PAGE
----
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I have a system which allows me to handle books and the researches people can do when they are looking for books.

The database is mysql, and I have two main tables BOOKS and RESEARCHES.

BOOKS(id *int*, author *string*, title *string*, price *string*, tags *set('sci-fi', 'literature', 'theatre', 'drama', 'romance', 'recent', ...)*, ...) 

RESEARCHES is (researches_id, price_max, author, ...)

When I add a book in my database, I want to get the researches matching to this new book. As people can use many tags in their researches (more than 30), I decided to create another table, and not to use a tags column in RESEARCHES which would have been a SET, because I believe there is no index on a SET column, and so my database can not rapidly handle my request.

RESEARCHES_TAGS(id, researches_id, tag).

If I add a book by P.K Dick, with the tags 'sci-fi', 'drama', I want to get the researches with tag as NULL or tag in ('sci-fi', 'drama') and to exclude researches with other tags.

So I'm doing the following request:

LEFT JOIN RESEARCHES_TAGS ON RESEARCHES.researches_id = RESEARCHES_TAGS.researches_id AND RESEARCHES_TAG.tag IN ('literature', 'theatre', 'romance', ...)

Note that the specified tags array doesn't contain the tags 'sci-fi', 'drama'.

My question is: is there a better solution?

Thanks in advance,


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2 Answers 2

I think the point is to exclude the rows linked with tags 'literature', 'theatre', 'romance', etc. and keep only rows without criteria, or with matching criteria (sci-fi or drama or both). The query you propose does the opposite.

I myself usually goes with the LEFT JOIN j WHERE j.id IS NULL statement, but it is obviously a counter-intuitive solution.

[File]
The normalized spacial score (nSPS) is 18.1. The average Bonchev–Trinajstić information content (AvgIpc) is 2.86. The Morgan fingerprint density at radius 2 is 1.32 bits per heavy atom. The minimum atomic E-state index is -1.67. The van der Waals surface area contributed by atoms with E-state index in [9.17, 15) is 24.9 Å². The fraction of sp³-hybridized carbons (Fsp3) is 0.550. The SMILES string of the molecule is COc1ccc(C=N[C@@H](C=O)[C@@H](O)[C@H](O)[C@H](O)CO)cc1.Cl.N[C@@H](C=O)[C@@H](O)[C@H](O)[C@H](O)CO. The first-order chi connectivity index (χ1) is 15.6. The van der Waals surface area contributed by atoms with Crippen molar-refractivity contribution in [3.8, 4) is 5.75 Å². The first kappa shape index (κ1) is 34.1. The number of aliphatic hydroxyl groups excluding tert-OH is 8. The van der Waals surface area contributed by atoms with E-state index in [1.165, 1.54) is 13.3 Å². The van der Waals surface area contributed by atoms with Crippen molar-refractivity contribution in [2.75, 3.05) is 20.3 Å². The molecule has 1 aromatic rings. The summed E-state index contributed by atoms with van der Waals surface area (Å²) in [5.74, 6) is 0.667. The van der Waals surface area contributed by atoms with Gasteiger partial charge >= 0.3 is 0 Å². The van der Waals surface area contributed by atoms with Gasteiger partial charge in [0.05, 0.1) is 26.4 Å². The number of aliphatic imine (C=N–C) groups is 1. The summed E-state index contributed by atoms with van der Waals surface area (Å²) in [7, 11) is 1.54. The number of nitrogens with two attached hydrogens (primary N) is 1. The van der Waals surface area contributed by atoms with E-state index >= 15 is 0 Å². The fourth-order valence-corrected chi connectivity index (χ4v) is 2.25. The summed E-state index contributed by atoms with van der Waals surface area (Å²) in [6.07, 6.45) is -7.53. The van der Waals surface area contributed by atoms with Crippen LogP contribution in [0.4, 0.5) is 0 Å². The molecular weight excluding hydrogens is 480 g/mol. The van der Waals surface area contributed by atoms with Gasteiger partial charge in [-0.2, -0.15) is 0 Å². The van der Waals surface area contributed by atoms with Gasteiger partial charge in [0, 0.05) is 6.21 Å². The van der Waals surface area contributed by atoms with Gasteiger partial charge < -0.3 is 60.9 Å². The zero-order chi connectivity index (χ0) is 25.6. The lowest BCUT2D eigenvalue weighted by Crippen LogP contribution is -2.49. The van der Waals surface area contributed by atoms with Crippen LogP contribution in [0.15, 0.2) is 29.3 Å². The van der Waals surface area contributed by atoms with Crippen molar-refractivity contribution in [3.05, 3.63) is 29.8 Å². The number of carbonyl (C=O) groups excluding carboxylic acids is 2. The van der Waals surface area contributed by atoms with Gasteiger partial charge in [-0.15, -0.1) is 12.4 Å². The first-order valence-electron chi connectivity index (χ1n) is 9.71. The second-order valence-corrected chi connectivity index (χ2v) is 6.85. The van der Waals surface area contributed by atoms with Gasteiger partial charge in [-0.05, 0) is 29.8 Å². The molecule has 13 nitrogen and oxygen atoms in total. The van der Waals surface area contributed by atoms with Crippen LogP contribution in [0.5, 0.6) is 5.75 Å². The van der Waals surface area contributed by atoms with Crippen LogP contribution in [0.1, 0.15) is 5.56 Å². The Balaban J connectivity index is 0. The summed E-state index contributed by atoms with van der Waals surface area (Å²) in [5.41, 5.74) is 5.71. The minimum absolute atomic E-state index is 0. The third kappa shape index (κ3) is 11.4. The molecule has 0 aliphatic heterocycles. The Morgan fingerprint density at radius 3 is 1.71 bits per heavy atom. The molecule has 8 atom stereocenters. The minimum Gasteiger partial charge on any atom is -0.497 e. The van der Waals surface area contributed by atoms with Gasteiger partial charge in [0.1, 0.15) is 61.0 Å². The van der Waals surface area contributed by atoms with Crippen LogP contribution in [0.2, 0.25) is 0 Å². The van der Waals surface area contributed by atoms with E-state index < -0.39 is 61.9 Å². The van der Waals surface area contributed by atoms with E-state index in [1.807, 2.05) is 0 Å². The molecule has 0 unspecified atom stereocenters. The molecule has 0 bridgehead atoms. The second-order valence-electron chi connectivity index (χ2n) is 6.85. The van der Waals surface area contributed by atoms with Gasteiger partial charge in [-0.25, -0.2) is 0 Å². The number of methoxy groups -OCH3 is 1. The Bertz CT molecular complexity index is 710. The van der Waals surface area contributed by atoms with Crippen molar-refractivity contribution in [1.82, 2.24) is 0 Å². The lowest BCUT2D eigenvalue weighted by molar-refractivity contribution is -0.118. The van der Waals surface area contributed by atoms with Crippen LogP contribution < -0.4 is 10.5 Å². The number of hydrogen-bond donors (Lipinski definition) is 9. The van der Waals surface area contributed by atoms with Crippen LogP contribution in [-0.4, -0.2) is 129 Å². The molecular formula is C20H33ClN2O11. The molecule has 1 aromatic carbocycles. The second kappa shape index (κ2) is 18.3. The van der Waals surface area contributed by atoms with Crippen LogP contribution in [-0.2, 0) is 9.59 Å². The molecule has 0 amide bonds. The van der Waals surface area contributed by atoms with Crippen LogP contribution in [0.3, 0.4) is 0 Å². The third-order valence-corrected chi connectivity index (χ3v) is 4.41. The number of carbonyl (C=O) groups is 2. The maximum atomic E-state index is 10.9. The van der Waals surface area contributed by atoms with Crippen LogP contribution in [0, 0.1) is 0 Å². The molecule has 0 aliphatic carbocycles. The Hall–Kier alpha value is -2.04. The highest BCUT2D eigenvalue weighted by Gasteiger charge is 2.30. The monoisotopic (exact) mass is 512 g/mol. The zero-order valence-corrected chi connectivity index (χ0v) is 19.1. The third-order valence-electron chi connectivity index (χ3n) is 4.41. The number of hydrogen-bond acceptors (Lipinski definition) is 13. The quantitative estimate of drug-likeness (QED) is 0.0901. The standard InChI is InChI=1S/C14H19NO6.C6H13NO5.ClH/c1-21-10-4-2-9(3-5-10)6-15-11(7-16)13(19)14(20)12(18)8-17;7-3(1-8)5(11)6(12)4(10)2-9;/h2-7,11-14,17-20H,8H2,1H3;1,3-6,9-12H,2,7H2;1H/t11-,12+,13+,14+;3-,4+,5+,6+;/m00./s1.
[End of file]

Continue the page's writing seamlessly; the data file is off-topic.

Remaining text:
Maybe redefining the tables structure would allow a simpler and/or faster query? Let's rephrase the problem...

Will asks for any products
Jane asks for products with at least A and B
John asks for products with at least C
Yael asks for products with at least A and C
Mark asks for products with at least A

You possess a product that meets A and B requirements. Who are you to sell it to ?

The answer being Will, Jane and Mark, how do you put it in tables and query ?

If you only have a few types of requirements, you put a field for each one, and ask for WHERE C = 0 AND D = 0, because you do not want to contact people who require something you do not have. But what if you have a growing list of criteria ? You can't just keep adding fields. And using a set field would exclude the possibility to work with an index.

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The way you've rephrased the problem is very nice, and matches my concerns. I have actually a growing list of criteria, I can't create a column for each one indeed. So, yes, how to get the researches of Will, Jane and Mark with a more properly way than the "LEFT JOIN j WHERE j.id IS NULL" statement ? –  marc Feb 2 '11 at 8:51

You should keep your JOIN criteria separate from your WHERE criteria. Also, an INNER JOIN makes more sense to me, since you won't have a RESEARCHES_TAGS row without a corresponding RESEARCHES row... right?

WHERE RESEARCHES_TAGS.tag IS NULL OR tag IN ('literature', 'theatre', 'romance', ...)

Also... you should clarify this query to indicate which table tag belongs to.

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